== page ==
Within seven months, Kamilah Campbell improved her SAT scores by more than 300 points. But instead of celebrating the impressive achievement, the Florida teenager has been accused of cheating and was told that her test results are invalid. Now, her family is taking legal action against The College Board and Educational Testing Services (ETS), which administer the nationwide test.
“Kamilah explained that she took the SAT for the first time on March 10 with no preparation. Between then and October, she practiced diligently, working with her teachers, receiving tutoring, and regularly accessing the preparatory resources of Khan Academy,” reads a statement from Campbell’s lawyer, high-profile civil rights attorney Benjamin Crump, reports The Root.
Campbell originally received a score of 900 out of 1600 after her first attempt at the college entrance exam. The second time her score jumped to 1230. The South Florida high school student credits her impressive improvement to months of prep that included working with a hired tutor, taking online classes, and using The Princetown Review SAT prep book as a study guide.
“I did not cheat. I studied, and I focused to achieve my dream,” Campbell said Wednesday at a press conference, according to CNN. “I worked so hard and did everything I could do.”
Rather than celebrating her achievement, ETS sent her a letter stating her SAT results will not be released until a pending review. As a result, Crump says Campbell’s ability to apply for certain scholarships and her dream college, Florida State University, may be hindered.
“We are writing to you because based on a preliminary review, there appears to be substantial evidence that your scores … are invalid,” read the letter, reports The Hill. “Our preliminary concerns are based on substantial agreement between your answers on one or more scored sections of the test and those of other test takers. The anomalies noted above raise concerns about the validity of your scores.”
Crump, however, argues that ETS’ accusations are an attack on her integrity, intelligence, and opportunity to realize her dreams of going to college.
“It is not for ETS, a private corporation, to define the limits of human achievement and betterment,” he said. “In concluding that the only way Kamilah could have improved her score so substantially was by cheating, ETS defamed Kamilah’s character and replaced what should have been appropriate and motivating personal pride with shame and confusion.”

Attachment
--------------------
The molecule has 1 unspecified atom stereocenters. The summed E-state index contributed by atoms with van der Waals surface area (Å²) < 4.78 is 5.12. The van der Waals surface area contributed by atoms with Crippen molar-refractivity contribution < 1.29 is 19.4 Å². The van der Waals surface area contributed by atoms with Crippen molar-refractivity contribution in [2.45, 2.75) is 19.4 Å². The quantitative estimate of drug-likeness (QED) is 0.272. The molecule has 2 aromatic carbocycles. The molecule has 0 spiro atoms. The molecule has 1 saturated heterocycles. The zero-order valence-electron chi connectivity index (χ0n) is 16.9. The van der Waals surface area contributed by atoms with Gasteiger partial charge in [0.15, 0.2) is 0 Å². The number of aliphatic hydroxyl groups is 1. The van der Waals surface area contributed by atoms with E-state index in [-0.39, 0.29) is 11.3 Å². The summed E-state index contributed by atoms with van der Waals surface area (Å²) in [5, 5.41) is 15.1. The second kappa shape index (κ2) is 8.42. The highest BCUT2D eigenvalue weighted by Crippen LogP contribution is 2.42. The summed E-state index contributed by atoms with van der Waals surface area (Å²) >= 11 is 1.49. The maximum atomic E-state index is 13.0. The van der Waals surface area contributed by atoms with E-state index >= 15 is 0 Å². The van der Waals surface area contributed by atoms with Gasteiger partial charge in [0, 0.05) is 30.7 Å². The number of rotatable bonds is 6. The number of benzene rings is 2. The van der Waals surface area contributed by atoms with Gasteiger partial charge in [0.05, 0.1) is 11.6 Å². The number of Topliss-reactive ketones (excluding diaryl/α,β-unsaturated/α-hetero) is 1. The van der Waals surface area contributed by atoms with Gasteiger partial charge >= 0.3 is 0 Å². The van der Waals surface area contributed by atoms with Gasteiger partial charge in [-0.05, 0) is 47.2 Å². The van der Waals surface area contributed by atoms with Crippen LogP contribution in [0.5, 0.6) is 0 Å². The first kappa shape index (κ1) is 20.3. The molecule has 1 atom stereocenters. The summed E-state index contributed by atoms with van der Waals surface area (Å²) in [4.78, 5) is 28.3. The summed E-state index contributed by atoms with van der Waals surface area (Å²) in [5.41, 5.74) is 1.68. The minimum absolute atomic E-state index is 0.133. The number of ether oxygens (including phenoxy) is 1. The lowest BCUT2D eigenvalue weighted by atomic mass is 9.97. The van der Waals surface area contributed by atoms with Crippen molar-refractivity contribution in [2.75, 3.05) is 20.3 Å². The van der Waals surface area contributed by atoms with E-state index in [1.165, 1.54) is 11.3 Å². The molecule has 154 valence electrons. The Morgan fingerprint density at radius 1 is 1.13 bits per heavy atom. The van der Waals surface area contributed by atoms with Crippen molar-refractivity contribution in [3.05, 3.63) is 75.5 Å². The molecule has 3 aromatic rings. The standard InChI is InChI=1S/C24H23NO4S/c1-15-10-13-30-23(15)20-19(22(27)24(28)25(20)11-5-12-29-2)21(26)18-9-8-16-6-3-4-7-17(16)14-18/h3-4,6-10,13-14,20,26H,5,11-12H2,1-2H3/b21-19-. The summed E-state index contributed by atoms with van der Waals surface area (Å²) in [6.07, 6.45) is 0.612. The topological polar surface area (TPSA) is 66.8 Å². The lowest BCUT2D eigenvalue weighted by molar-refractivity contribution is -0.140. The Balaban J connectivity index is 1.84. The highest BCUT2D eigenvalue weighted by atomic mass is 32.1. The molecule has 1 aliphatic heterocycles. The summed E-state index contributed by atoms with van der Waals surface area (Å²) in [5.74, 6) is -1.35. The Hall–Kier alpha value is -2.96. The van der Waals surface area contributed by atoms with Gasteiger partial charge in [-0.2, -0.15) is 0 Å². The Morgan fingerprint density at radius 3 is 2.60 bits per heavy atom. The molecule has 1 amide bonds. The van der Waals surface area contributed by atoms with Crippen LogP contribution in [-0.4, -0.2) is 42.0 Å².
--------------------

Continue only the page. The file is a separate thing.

He added, “Although Kamilah provided a sound explanation and evidence for her improvement, ETS has refused to relent, denying this promising and dedicated student access to a college education, the funds to pay for it, and fulfillment of her dreams.”
A spokesperson at The College Board told BLACK ENTERPRISE that scores are never flagged for score gains, alone. Rather, score reviews are triggered by a “range of factors that cast doubt on the validity of a score,” says the non-for-profit. “We give the benefit of the doubt to the student and we never hold or cancel scores unless there is strong evidence that the scores are invalid.”
The College Board went on to list the types of evidence that suggest invalidity, which include:
- A student’s answer sheet resembles not only another student’s, but a group of students who have very similar answers, including the same wrong answers.
- The same group includes students whose scores have been canceled for irregularities in the past. The group of students’ answers match not only one another, but an answer key or “cheat sheet” that has been found circulating among students.
- There is an absence of any scratch work in the testing booklet.
- Each of these factors and other similar evidence are rare. In combination, they are extremely rare and establish a very strong pattern.
The College Board added that their pending review will not impede Campbell’s opportunity to apply to FSU.
“We are in contact with John Barnhill, Assistant Vice President for Enrollment Management at Florida State University, who assured us that a student whose scores are delayed will be allowed to submit scores when they become available after the review process is complete.”